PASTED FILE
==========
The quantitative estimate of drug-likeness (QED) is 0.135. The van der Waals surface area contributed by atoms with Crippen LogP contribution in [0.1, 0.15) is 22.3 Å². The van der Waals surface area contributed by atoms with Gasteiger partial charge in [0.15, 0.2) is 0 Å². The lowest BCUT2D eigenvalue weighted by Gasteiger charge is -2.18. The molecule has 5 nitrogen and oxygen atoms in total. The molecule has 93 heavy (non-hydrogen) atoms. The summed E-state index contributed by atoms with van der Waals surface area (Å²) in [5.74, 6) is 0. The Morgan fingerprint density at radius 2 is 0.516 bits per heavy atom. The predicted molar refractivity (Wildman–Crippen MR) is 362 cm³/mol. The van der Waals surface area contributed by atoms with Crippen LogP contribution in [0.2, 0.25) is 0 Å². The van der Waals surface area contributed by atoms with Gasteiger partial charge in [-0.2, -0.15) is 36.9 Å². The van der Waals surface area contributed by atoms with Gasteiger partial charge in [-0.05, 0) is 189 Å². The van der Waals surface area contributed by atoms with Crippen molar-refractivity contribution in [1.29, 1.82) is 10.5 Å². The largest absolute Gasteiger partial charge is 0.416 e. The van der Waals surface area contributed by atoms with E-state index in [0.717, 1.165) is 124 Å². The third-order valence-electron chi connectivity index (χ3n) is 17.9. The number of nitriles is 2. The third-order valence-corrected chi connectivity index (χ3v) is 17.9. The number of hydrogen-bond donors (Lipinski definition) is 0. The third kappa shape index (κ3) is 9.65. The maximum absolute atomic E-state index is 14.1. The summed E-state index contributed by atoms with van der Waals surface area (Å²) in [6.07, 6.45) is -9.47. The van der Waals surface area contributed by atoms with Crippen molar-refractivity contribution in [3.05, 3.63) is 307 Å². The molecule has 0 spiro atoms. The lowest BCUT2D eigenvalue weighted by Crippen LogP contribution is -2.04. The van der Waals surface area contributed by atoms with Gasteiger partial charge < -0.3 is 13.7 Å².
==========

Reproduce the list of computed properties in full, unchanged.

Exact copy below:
The quantitative estimate of drug-likeness (QED) is 0.135. The van der Waals surface area contributed by atoms with Crippen LogP contribution in [0.1, 0.15) is 22.3 Å². The van der Waals surface area contributed by atoms with Gasteiger partial charge in [0.15, 0.2) is 0 Å². The lowest BCUT2D eigenvalue weighted by Gasteiger charge is -2.18. The molecule has 5 nitrogen and oxygen atoms in total. The molecule has 93 heavy (non-hydrogen) atoms. The summed E-state index contributed by atoms with van der Waals surface area (Å²) in [5.74, 6) is 0. The Morgan fingerprint density at radius 2 is 0.516 bits per heavy atom. The predicted molar refractivity (Wildman–Crippen MR) is 362 cm³/mol. The van der Waals surface area contributed by atoms with Crippen LogP contribution in [0.2, 0.25) is 0 Å². The van der Waals surface area contributed by atoms with Gasteiger partial charge in [-0.2, -0.15) is 36.9 Å². The van der Waals surface area contributed by atoms with Gasteiger partial charge in [-0.05, 0) is 189 Å². The van der Waals surface area contributed by atoms with Crippen molar-refractivity contribution in [1.29, 1.82) is 10.5 Å². The largest absolute Gasteiger partial charge is 0.416 e. The van der Waals surface area contributed by atoms with E-state index in [0.717, 1.165) is 124 Å². The third-order valence-electron chi connectivity index (χ3n) is 17.9. The number of nitriles is 2. The third-order valence-corrected chi connectivity index (χ3v) is 17.9. The number of hydrogen-bond donors (Lipinski definition) is 0. The third kappa shape index (κ3) is 9.65. The maximum absolute atomic E-state index is 14.1. The summed E-state index contributed by atoms with van der Waals surface area (Å²) in [6.07, 6.45) is -9.47. The van der Waals surface area contributed by atoms with Crippen molar-refractivity contribution in [3.05, 3.63) is 307 Å². The molecule has 0 spiro atoms. The lowest BCUT2D eigenvalue weighted by Crippen LogP contribution is -2.04. The van der Waals surface area contributed by atoms with Gasteiger partial charge < -0.3 is 13.7 Å².